1902 Encyclopedia > Alfred de Musset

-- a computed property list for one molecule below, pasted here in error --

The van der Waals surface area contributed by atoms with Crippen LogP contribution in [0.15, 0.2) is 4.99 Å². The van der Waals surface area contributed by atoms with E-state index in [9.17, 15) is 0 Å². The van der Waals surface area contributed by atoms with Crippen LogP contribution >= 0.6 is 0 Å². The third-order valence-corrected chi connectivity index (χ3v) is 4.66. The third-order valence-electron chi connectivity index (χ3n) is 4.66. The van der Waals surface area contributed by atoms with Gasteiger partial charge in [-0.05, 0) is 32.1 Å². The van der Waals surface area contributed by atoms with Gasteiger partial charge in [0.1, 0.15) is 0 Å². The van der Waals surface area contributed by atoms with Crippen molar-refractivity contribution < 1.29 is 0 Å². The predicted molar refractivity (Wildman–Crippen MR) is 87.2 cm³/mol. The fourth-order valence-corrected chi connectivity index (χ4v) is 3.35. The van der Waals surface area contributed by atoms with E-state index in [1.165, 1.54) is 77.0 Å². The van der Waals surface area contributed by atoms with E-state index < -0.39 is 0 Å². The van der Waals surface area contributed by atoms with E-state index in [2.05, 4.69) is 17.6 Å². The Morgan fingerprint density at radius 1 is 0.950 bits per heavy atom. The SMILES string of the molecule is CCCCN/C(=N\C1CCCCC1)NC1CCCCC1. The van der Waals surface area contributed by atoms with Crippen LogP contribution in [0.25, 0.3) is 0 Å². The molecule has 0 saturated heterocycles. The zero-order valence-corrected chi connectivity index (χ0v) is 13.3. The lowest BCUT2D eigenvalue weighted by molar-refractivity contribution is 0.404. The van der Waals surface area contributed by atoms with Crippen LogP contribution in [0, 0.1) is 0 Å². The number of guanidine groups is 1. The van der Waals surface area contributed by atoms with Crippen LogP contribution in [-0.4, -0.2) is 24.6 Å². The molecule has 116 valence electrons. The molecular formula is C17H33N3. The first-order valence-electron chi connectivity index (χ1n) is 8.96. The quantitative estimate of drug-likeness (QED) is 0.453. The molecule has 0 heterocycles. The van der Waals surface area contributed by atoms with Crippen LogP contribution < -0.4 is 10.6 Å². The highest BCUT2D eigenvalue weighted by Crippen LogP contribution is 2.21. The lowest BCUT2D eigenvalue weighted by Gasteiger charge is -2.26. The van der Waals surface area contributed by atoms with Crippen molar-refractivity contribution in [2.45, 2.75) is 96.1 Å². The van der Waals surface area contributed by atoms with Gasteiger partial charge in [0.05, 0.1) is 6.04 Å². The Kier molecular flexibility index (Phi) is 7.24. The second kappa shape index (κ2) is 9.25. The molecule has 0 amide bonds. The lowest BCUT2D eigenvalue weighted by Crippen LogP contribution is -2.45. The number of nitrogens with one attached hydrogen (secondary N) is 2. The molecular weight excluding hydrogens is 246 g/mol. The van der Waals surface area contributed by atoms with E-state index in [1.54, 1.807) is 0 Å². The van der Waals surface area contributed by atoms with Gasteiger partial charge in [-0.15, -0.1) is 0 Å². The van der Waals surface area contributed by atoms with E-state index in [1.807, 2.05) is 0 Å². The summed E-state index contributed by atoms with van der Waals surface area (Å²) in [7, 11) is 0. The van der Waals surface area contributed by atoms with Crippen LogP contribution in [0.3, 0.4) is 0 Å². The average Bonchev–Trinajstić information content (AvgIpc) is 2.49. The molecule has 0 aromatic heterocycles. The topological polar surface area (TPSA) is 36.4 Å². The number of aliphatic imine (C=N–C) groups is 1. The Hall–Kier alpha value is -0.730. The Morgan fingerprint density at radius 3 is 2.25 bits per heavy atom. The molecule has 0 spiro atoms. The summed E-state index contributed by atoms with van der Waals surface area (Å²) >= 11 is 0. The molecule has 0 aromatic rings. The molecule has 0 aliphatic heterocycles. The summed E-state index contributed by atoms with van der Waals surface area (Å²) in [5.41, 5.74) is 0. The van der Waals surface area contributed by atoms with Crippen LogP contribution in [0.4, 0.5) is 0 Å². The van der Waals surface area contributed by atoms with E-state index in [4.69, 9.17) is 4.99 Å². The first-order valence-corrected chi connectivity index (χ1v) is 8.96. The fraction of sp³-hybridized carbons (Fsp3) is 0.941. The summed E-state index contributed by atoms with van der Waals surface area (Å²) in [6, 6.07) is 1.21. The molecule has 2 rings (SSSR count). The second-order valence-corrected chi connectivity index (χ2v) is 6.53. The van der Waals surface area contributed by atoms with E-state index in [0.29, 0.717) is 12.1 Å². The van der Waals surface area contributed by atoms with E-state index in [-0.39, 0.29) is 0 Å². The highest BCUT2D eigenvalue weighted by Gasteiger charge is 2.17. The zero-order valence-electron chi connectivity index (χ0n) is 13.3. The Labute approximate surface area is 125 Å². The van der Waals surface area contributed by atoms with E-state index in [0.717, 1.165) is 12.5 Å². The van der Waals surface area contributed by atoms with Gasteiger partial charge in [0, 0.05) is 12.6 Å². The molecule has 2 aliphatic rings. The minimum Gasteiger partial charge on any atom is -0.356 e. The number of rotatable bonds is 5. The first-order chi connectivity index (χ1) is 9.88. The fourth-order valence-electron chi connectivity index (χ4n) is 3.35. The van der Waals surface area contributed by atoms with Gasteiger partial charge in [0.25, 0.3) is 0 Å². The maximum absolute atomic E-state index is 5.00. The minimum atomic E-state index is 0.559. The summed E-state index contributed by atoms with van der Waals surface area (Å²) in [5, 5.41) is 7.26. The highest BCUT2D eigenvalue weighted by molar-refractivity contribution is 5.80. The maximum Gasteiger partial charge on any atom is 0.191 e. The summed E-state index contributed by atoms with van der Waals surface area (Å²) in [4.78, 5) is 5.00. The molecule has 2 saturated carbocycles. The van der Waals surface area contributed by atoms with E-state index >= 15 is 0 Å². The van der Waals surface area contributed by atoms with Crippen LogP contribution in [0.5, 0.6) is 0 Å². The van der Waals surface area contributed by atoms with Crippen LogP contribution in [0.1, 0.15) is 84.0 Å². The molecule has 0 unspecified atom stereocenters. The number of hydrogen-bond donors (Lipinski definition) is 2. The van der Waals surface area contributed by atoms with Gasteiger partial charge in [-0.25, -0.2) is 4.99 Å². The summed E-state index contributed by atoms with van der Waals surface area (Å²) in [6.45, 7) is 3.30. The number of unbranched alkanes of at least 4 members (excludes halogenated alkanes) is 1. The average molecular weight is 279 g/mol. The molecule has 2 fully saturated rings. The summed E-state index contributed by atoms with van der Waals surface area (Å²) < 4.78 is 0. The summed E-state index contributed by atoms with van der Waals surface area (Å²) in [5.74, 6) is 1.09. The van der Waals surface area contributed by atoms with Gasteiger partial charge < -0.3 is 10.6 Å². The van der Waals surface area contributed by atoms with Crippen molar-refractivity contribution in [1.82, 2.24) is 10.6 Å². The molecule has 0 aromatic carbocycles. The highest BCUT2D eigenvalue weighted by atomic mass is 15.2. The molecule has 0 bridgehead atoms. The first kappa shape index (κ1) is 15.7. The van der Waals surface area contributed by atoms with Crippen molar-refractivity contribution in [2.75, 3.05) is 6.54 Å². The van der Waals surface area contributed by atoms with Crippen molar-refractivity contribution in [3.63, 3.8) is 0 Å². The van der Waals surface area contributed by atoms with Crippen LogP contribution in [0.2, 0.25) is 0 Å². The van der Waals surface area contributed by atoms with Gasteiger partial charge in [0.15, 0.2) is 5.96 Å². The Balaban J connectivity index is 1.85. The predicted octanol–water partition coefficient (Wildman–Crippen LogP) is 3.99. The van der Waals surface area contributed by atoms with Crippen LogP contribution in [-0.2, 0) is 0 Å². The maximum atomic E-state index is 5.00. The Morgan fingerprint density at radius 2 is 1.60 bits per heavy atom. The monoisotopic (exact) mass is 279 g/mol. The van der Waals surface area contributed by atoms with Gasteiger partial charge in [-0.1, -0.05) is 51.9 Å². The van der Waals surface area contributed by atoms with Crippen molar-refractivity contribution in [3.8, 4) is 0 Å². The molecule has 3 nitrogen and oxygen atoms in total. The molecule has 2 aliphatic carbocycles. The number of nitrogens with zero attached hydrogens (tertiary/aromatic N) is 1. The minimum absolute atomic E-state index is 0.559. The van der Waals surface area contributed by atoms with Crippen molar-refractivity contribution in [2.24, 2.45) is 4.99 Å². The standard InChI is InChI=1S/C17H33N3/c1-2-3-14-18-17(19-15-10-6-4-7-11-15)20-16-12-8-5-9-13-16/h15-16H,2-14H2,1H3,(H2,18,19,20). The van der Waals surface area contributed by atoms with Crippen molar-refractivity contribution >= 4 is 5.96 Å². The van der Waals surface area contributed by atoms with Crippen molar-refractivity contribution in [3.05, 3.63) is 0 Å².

Alfred de Musset
French poet, dramatist and novelist